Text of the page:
Now, girls are going out and even getting flowers at age four.  They are having graduation ceremonies from kindergarten, complete with cap and gown.  It’s not enough that they have cell phones and money and a crazy amount of independence, but now the rituals of teenagers are happening a full decade earlier.

I worry about the expectations that we are setting for our children.  Will college graduation mean anything if it is the umpteenth time they have marched to Pomp and Circumstance?  Will there be any events to commemorate coming of age?

It reminds me of the study where children needed to practice delayed gratification to receive two marshmallows later instead of one instantaneously.  Those who were able to wait were more successful in life.

How can we expect children to delay gratification when we are often unable (or unwilling) to do so as adults?  We are living in a world where there is no more waiting…

…but some things are worth a wait.  Try to figure out what they are so you can keep a few things sacred and special in your organization.  

— beth triplett
leadershipdots.blogspot.com

@leadershipdots
leadershipdots@gmail.com


#997 viable

The conference I recently attended was held in Minneapolis.  At first, I’ll admit it seemed crazy to hold a convention in a Northern city in February, but by the end of my stay I was welcoming a dose of crisp winter air.

This was because downtown Minneapolis is connected by a series of skyways that allow you to stay inside virtually your entire trip if you wished.  You can walk from hotel to convention center to restaurants to Target to the mall — really anywhere — without ever facing the elements.  I felt like a gerbil in a Habitrail making my way from place to place.

But when you step back and look at it, the skyway system is amazing.  Think of the coordination that it took to first build, and now maintain, this elaborate system.  The skyways are all carpeted and refreshed.  They are only about a story off of ground level, so the truck paths around them needed to be coordinated so traffic could flow underneath.  

Truly, the skyway system is a testament to a shared vision and mission as businesses and the city worked together to be interconnected — literally.  It not only accommodates locals who work and shop downtown, but it has made Minneapolis a viable year-round convention destination.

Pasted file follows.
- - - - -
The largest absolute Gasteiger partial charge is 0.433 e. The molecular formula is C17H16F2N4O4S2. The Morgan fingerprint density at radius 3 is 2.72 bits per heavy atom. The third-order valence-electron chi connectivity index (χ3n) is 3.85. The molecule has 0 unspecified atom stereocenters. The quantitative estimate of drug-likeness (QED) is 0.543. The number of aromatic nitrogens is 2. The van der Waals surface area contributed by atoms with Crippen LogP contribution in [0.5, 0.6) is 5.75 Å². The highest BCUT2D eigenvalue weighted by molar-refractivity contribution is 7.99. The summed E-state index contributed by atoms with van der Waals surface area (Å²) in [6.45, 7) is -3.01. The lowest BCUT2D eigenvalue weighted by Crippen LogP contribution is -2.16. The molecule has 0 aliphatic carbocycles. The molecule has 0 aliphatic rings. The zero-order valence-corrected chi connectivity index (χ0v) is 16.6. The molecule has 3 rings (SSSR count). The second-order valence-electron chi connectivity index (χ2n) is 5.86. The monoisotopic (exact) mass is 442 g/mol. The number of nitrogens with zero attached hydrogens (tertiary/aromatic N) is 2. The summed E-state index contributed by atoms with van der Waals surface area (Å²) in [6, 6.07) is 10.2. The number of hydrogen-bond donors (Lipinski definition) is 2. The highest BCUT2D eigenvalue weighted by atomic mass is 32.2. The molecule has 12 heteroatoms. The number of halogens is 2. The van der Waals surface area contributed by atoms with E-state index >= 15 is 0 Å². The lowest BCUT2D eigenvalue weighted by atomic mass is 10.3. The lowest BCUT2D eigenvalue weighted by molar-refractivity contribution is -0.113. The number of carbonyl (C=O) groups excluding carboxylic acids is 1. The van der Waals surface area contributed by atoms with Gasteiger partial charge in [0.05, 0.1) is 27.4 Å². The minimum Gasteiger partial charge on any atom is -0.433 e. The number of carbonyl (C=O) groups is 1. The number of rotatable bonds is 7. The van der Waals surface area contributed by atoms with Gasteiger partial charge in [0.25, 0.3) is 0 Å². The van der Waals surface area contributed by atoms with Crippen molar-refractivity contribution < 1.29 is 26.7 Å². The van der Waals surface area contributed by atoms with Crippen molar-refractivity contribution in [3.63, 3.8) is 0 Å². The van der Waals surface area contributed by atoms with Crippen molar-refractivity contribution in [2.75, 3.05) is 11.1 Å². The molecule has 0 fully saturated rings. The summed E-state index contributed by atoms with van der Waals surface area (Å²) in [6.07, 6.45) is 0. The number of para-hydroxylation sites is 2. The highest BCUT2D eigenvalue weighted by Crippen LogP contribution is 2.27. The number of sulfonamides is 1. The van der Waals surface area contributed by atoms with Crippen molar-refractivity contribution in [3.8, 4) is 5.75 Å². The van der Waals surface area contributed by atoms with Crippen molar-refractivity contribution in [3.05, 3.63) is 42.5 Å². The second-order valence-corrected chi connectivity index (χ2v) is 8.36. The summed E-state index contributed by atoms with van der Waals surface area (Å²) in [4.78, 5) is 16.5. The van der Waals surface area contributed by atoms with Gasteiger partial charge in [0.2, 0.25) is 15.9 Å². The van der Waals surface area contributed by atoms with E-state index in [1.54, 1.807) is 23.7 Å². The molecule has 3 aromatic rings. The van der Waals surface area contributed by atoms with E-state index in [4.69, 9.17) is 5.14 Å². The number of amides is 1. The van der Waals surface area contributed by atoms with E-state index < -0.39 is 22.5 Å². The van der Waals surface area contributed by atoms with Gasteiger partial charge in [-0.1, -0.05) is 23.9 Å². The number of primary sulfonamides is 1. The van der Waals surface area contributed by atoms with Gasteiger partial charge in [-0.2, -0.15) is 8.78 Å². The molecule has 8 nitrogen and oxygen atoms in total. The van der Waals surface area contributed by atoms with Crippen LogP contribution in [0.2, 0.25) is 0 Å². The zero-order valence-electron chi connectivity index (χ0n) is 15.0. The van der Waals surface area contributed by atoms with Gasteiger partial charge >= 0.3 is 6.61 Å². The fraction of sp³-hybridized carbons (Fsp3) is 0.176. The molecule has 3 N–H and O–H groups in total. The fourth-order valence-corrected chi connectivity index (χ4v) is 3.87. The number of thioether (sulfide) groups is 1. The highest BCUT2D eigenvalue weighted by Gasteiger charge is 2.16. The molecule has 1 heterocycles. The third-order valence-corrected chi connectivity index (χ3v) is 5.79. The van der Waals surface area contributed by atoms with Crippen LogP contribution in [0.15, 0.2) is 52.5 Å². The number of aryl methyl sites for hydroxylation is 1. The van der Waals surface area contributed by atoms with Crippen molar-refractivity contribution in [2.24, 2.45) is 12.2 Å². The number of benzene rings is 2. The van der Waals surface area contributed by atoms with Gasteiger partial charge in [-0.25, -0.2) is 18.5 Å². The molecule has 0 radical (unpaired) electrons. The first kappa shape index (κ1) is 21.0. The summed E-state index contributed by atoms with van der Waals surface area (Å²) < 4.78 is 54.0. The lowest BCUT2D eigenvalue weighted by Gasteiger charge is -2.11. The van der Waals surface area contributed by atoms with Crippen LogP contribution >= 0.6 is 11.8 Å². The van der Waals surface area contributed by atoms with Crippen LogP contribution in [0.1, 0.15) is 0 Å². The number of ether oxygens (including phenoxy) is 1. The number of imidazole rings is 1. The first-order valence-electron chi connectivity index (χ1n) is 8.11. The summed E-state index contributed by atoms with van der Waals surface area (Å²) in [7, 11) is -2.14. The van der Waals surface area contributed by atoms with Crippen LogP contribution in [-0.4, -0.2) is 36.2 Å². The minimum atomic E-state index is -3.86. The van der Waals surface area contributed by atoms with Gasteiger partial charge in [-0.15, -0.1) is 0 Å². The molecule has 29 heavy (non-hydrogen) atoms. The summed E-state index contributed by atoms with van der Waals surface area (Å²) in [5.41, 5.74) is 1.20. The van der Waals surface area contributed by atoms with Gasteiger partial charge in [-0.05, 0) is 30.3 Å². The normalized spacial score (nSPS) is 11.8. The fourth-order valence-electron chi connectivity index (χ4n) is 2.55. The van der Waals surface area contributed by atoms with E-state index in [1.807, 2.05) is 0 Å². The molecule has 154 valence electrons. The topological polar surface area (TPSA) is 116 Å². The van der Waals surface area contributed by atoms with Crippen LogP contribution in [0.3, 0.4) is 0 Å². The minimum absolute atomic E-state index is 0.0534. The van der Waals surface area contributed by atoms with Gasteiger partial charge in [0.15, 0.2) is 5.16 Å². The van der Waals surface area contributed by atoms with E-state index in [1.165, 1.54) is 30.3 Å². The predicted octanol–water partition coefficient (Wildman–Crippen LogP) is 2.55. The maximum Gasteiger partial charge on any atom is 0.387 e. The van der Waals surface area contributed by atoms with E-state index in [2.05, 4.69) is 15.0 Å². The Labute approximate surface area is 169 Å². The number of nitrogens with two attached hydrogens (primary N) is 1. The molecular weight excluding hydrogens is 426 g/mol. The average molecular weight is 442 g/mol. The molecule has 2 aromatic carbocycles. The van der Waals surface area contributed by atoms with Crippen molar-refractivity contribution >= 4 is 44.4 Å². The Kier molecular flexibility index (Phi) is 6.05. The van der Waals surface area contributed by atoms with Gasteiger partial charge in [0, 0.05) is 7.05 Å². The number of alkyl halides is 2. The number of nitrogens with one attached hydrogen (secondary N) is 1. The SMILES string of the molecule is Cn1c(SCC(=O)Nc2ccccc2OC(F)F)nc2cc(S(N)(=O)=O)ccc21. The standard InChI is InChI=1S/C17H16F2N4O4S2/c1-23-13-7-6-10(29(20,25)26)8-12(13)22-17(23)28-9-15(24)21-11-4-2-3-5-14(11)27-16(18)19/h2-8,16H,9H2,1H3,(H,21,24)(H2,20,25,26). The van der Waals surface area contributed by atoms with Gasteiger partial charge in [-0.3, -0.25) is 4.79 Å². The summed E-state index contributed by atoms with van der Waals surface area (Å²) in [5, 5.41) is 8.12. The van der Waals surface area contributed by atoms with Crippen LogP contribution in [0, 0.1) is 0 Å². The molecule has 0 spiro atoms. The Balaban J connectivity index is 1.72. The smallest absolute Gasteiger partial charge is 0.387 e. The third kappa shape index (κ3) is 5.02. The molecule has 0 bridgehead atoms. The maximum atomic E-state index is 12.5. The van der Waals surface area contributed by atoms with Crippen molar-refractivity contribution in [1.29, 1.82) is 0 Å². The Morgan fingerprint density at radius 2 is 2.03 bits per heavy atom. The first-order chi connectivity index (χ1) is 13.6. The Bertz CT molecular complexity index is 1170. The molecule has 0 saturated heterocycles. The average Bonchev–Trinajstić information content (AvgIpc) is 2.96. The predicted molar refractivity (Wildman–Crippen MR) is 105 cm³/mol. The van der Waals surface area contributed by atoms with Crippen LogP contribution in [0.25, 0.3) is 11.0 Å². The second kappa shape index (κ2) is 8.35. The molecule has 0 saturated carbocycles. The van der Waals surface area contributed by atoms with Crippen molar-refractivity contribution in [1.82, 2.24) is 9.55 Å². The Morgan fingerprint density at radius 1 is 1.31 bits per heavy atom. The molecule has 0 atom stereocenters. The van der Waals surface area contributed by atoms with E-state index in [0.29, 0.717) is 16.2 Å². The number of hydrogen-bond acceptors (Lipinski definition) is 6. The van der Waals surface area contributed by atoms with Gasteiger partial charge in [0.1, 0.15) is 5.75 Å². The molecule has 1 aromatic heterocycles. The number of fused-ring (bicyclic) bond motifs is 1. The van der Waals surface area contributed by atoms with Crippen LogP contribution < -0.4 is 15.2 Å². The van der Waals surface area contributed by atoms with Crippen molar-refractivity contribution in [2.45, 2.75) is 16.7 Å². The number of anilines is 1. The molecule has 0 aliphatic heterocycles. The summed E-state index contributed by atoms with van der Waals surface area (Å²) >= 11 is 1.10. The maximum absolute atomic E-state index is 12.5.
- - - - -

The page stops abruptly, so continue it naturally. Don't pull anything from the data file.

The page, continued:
Keep the skyway system in mind the next time you are challenged in collaborating on a project with others.  If the people of Minneapolis can pull this off, surely you can work out the details of your plans.

— beth triplett
leadershipdots.blogspot.com
@leadershipdots
leadershipdots@gmail.com


Thanks to Michael for the observation


#996 a balance

At a recent board meeting, we had an interesting discussion about the dichotomy between long range planning and short term innovation.  

The association contracts for conference space several years in advance, a practice that allows them to receive the best rate for all involved.  

The rub comes in when it is time for the event itself and an enthusiastic new program committee wants to implement innovations that were not considered in the original negotiations.  Often the spaces to do “more” or “new” are not part of the original agreement, and thus are either not available or are cost prohibitive to add.

At work, we weigh the savings of long term service contracts or software leases with the cost of being saddled with them after requirements have changed or when better products emerge.  Homeowners consider the full cost of ownership vs the mobility and liquidity afforded by renting.  

Foregoing flexibility and the ability to make changes are real costs that should be weighed against any monetary gains from a long term commitment.  Leaders need to consider both the benefits and costs of extended obligations and find a comfortable balance between the trade offs.  A good deal is about dollars and sense, not just cents.

— beth triplett
leadershipdots.blogspot.com
@leadershipdots
leadershipdots@gmail.com